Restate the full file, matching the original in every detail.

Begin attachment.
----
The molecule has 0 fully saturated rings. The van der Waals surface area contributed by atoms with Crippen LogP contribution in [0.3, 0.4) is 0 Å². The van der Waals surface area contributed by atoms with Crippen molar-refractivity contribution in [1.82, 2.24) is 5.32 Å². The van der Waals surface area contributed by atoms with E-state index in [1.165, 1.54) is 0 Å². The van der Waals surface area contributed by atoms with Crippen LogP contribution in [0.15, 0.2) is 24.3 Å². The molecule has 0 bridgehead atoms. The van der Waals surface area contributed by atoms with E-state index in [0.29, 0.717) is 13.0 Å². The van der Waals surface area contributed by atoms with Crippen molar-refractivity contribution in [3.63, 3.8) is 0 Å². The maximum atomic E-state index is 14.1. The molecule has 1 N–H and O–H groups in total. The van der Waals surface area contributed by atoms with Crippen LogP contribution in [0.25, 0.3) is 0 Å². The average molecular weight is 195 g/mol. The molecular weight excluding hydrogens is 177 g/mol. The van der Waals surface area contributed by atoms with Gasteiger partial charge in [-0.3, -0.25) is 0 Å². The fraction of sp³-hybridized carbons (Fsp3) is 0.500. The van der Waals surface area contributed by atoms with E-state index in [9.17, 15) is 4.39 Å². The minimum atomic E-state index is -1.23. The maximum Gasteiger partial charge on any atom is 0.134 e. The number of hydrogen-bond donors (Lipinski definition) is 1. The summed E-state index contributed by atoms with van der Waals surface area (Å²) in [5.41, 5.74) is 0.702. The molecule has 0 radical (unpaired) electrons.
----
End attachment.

The molecule has 0 fully saturated rings. The van der Waals surface area contributed by atoms with Crippen LogP contribution in [0.3, 0.4) is 0 Å². The van der Waals surface area contributed by atoms with Crippen molar-refractivity contribution in [1.82, 2.24) is 5.32 Å². The van der Waals surface area contributed by atoms with E-state index in [1.165, 1.54) is 0 Å². The van der Waals surface area contributed by atoms with Crippen LogP contribution in [0.15, 0.2) is 24.3 Å². The molecule has 0 bridgehead atoms. The van der Waals surface area contributed by atoms with E-state index in [0.29, 0.717) is 13.0 Å². The van der Waals surface area contributed by atoms with Crippen molar-refractivity contribution in [3.63, 3.8) is 0 Å². The maximum atomic E-state index is 14.1. The molecule has 1 N–H and O–H groups in total. The van der Waals surface area contributed by atoms with Crippen LogP contribution in [0.25, 0.3) is 0 Å². The average molecular weight is 195 g/mol. The molecular weight excluding hydrogens is 177 g/mol. The van der Waals surface area contributed by atoms with Gasteiger partial charge in [-0.3, -0.25) is 0 Å². The fraction of sp³-hybridized carbons (Fsp3) is 0.500. The van der Waals surface area contributed by atoms with E-state index in [9.17, 15) is 4.39 Å². The minimum atomic E-state index is -1.23. The maximum Gasteiger partial charge on any atom is 0.134 e. The number of hydrogen-bond donors (Lipinski definition) is 1. The summed E-state index contributed by atoms with van der Waals surface area (Å²) in [5.41, 5.74) is 0.702. The molecule has 0 radical (unpaired) electrons.